Competing at the Special Olympics World Games Abu Dhabi 2019 was the “greatest opportunity” of Colby Kosteniuk’s young life so far.
While the 17-year-old from Regina has previously travelled outside Canada, “this was bigger than anything I’ve ever done before,” he said.
After four years as a Special Olympics athlete, Colby qualified for SO Team Canada 2019 as a swimmer. He compete in the 400, 800 and 1500-metre freestyle events, as well as the 4x100-metre medley relay.
He earned two gold medals (400-metre and relay), as well as a silver (1500-metre).
According to SO Team Canada coach Jackie Powell, “he blew it out of the water.”
“He did amazing. He swam three distance events and one of them he had never competed in previously,” she said. “I had selected events that would push him and he accepted the challenge.”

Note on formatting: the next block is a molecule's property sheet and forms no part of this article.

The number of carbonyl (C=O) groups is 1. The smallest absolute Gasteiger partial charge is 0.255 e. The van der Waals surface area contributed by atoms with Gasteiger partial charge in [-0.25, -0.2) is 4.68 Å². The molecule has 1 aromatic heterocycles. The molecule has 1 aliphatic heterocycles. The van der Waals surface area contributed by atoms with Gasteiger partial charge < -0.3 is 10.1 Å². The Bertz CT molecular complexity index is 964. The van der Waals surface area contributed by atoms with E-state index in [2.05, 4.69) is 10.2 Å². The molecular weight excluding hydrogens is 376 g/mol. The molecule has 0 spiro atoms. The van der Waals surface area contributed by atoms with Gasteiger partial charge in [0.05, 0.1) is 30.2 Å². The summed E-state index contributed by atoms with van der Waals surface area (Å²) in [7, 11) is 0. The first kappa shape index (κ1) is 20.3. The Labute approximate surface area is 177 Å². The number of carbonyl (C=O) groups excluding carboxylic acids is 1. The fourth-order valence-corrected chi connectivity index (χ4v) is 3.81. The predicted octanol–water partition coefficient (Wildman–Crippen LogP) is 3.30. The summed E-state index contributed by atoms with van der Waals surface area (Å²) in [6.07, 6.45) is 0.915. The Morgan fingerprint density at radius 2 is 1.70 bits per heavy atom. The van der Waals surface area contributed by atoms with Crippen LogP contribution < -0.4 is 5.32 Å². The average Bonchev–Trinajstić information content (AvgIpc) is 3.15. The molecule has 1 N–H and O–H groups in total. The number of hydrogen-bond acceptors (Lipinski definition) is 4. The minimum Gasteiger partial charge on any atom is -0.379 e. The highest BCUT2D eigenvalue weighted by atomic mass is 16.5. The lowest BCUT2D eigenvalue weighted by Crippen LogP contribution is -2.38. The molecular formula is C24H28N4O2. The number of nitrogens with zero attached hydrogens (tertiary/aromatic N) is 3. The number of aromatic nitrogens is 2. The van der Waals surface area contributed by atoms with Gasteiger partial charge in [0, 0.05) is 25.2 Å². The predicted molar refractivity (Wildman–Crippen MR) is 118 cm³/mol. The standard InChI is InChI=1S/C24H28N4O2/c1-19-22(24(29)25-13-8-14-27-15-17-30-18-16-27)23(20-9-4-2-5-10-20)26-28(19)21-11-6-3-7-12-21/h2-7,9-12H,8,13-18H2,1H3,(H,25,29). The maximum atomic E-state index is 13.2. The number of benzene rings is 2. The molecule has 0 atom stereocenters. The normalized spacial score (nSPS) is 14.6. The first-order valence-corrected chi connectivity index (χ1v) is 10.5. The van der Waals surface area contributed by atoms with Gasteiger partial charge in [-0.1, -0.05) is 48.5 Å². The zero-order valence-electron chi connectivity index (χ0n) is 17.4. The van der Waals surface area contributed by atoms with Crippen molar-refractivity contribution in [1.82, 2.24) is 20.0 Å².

Colby isn’t one to shy away from a challenge.
According to the high school student, the biggest challenge he’s overcome outside of the pool was presenting a project on autism in front of his peers at F.W. Johnson Collegiate.
Presented as a Ted Talk, Colby explained how a brain with autism functions and the positive attributes that can come with it.
“I told them that even though we probably don’t behave the way as other people, we still have normal lives,” said Colby. “Honestly I think having autism actually made me smarter.”
He received a 94 per cent in the course.
“I’m just glad I was brave enough to get up there and have my voice heard,” he said.
Colby credits Special Olympics for giving him the confidence to take on challenges in both sport and life.
“When I was young I felt alone and I felt like there was no one I could relate to,” he said. “But when I joined Special Olympics I found people just like me. It’s helped me interact with people.”